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Uncertainty remains after Sri Lankan president offers to resign

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Uncertainty remains after Sri Lankan president offers to resign

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COLOMBO, Sri Lanka — Sri Lanka’s political parties met on Sunday morning, under intense pressure to quickly form an interim government after the country’s president and prime minister agreed to step down after fierce anti-government protests.

No new protests were reported in Colombo, but people packed the president’s home, occupied by protesters the day before, picnicking in the garden and swimming in the pool.

A volunteer associated with the protest movement, Nubompereg, told The Washington Post that protesters will occupy the homes of the two leaders until they officially resign.

Thousands of people took to the streets of Colombo this weekend to demand the resignation of President Gotabaya Rajapaksa as disastrous economic policies have caused the country to collapse.

On Saturday, angry crowds stormed the presidential palace and office, jumped into the swimming pool, and celebrated victory on Rajapaksa’s bed. By evening, Rajapaksa had conveyed his decision to resign on July 13 to the Speaker of Parliament. He moved out of his home the day before the protests and his whereabouts remain unknown.

Prime Minister Ranil Wickremesinghe also offered to resign to quell the growing unrest, but his offer did little to appease angry protesters who set fire to his home.

The announcement of the resignation proposal marked a major victory for protesters but plunged the island nation into political turmoil over what happened next.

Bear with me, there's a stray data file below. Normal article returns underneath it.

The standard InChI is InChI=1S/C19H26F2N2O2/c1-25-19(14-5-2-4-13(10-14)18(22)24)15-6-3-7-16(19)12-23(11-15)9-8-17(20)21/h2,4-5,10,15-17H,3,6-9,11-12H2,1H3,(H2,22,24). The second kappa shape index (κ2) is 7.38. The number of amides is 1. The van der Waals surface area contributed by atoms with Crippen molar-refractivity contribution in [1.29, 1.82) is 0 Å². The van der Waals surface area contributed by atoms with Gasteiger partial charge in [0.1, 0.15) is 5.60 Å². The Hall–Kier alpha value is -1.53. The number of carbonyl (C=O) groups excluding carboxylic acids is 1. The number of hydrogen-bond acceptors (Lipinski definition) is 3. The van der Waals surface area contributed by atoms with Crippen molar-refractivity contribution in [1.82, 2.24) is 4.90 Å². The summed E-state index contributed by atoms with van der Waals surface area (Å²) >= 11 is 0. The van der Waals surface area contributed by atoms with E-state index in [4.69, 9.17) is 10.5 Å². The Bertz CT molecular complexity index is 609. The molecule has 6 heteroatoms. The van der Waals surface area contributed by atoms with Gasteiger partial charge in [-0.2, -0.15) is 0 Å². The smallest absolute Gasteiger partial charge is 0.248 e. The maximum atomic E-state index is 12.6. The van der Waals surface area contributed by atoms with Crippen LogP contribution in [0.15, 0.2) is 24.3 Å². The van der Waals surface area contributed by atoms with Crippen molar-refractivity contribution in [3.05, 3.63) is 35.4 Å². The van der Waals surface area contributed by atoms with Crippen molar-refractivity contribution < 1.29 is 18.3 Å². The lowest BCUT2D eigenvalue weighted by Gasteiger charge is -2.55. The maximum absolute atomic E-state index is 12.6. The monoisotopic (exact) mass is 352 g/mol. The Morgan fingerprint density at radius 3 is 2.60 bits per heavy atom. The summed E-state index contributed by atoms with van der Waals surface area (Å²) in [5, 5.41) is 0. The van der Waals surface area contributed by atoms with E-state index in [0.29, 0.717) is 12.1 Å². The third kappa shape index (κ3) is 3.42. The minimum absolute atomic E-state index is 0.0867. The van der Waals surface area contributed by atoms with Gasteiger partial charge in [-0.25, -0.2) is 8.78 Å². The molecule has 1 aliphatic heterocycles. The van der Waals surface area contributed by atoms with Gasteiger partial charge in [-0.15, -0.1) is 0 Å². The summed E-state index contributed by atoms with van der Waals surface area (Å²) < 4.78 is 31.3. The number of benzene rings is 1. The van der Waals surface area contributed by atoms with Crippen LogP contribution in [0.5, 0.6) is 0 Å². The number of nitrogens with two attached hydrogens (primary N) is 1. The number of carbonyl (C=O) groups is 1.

Sri Lankan president to resign next week after protesters storm residence, parliament speaker says

“This is a failed president and a failed government,” said Faiszer Musthapha, a member of the opposition formerly allied with Rajapaksa.

He said the country’s long-suffering people were in control. “It’s the power of the performer,” he said.

“This is a historic moment,” said Harini Amarasuriya, an opposition lawmaker in parliament. “A real civic struggle to end the rule of an unpopular and untrustworthy government.”

At an all-party meeting Saturday night, lawmakers decided to form an interim government until elections can be held. Discussions are under way to appoint a prime minister ahead of the president’s resignation on Wednesday.

“We can now enter a long-term trajectory that is more acceptable to the country and the international community,” said main opposition leader Elan Wickremeratern.

The United States is closely monitoring developments in Sri Lanka, U.S. Secretary of State Anthony Blinken told reporters in Thailand on Sunday, urging the country’s political leaders to quickly “identify and implement solutions” to achieve long-term economic stability and address grievances.

Blinken said the effects of Russia’s invasion of Ukraine were pervasive and “probably contributed” to the crisis in Sri Lanka. The war in Ukraine has pushed up global energy and food prices, leaving the nearly bankrupt country unable to import what it needs, compounding its economic woes.

Alan Keenan, an analyst at the International Crisis Group consultancy, told The Washington Post in April: “Even if you didn’t have a war in Ukraine, Sri Lanka would be in a crisis, but that would complicate things. “This is the Ukraine effect: a fuel line of credit that you thought would last two months now lasts one. Even if you get a bailout, you buy less food, fuel and medicine.”

Learn about the upheaval in Sri Lanka